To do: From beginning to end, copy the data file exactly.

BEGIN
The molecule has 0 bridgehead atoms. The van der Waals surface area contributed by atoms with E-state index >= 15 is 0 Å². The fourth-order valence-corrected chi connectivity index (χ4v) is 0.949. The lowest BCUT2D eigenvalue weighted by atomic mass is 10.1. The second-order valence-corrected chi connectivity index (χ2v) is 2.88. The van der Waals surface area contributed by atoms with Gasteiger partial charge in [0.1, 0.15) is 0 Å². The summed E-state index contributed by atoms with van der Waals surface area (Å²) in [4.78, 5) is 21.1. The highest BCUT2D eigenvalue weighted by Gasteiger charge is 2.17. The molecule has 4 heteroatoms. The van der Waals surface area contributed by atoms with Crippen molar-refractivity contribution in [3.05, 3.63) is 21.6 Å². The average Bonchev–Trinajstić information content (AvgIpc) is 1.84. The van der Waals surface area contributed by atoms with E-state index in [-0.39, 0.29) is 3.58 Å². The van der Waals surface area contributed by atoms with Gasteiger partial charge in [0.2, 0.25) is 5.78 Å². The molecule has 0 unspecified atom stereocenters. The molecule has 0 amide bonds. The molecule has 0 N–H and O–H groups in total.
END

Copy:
The molecule has 0 bridgehead atoms. The van der Waals surface area contributed by atoms with E-state index >= 15 is 0 Å². The fourth-order valence-corrected chi connectivity index (χ4v) is 0.949. The lowest BCUT2D eigenvalue weighted by atomic mass is 10.1. The second-order valence-corrected chi connectivity index (χ2v) is 2.88. The van der Waals surface area contributed by atoms with Gasteiger partial charge in [0.1, 0.15) is 0 Å². The summed E-state index contributed by atoms with van der Waals surface area (Å²) in [4.78, 5) is 21.1. The highest BCUT2D eigenvalue weighted by Gasteiger charge is 2.17. The molecule has 4 heteroatoms. The van der Waals surface area contributed by atoms with Crippen molar-refractivity contribution in [3.05, 3.63) is 21.6 Å². The average Bonchev–Trinajstić information content (AvgIpc) is 1.84. The van der Waals surface area contributed by atoms with E-state index in [-0.39, 0.29) is 3.58 Å². The van der Waals surface area contributed by atoms with Gasteiger partial charge in [0.2, 0.25) is 5.78 Å². The molecule has 0 unspecified atom stereocenters. The molecule has 0 amide bonds. The molecule has 0 N–H and O–H groups in total.